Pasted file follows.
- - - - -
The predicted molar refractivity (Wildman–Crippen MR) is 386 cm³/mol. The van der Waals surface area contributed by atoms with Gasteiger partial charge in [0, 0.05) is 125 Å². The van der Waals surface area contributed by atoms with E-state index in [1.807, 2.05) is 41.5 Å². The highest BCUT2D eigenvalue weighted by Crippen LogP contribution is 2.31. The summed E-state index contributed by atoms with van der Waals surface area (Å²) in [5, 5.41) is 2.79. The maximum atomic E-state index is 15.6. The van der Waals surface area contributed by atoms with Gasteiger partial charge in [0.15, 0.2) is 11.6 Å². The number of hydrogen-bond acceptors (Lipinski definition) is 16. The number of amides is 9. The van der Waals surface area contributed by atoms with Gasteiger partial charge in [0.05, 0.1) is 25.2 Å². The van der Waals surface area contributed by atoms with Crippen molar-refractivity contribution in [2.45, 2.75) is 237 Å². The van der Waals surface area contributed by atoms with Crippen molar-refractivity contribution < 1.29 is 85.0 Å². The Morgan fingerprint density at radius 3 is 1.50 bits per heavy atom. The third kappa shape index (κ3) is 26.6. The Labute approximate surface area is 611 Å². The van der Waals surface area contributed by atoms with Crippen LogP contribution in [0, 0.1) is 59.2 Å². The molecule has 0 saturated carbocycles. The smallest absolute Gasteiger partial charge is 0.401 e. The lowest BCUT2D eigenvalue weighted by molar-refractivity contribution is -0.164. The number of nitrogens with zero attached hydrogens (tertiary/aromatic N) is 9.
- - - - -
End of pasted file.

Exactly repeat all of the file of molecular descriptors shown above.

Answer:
The predicted molar refractivity (Wildman–Crippen MR) is 386 cm³/mol. The van der Waals surface area contributed by atoms with Gasteiger partial charge in [0, 0.05) is 125 Å². The van der Waals surface area contributed by atoms with E-state index in [1.807, 2.05) is 41.5 Å². The highest BCUT2D eigenvalue weighted by Crippen LogP contribution is 2.31. The summed E-state index contributed by atoms with van der Waals surface area (Å²) in [5, 5.41) is 2.79. The maximum atomic E-state index is 15.6. The van der Waals surface area contributed by atoms with Gasteiger partial charge in [0.15, 0.2) is 11.6 Å². The number of hydrogen-bond acceptors (Lipinski definition) is 16. The number of amides is 9. The van der Waals surface area contributed by atoms with Gasteiger partial charge in [0.05, 0.1) is 25.2 Å². The van der Waals surface area contributed by atoms with Crippen molar-refractivity contribution in [2.45, 2.75) is 237 Å². The van der Waals surface area contributed by atoms with Crippen molar-refractivity contribution < 1.29 is 85.0 Å². The Morgan fingerprint density at radius 3 is 1.50 bits per heavy atom. The third kappa shape index (κ3) is 26.6. The Labute approximate surface area is 611 Å². The van der Waals surface area contributed by atoms with Crippen LogP contribution in [0, 0.1) is 59.2 Å². The molecule has 0 saturated carbocycles. The smallest absolute Gasteiger partial charge is 0.401 e. The lowest BCUT2D eigenvalue weighted by molar-refractivity contribution is -0.164. The number of nitrogens with zero attached hydrogens (tertiary/aromatic N) is 9.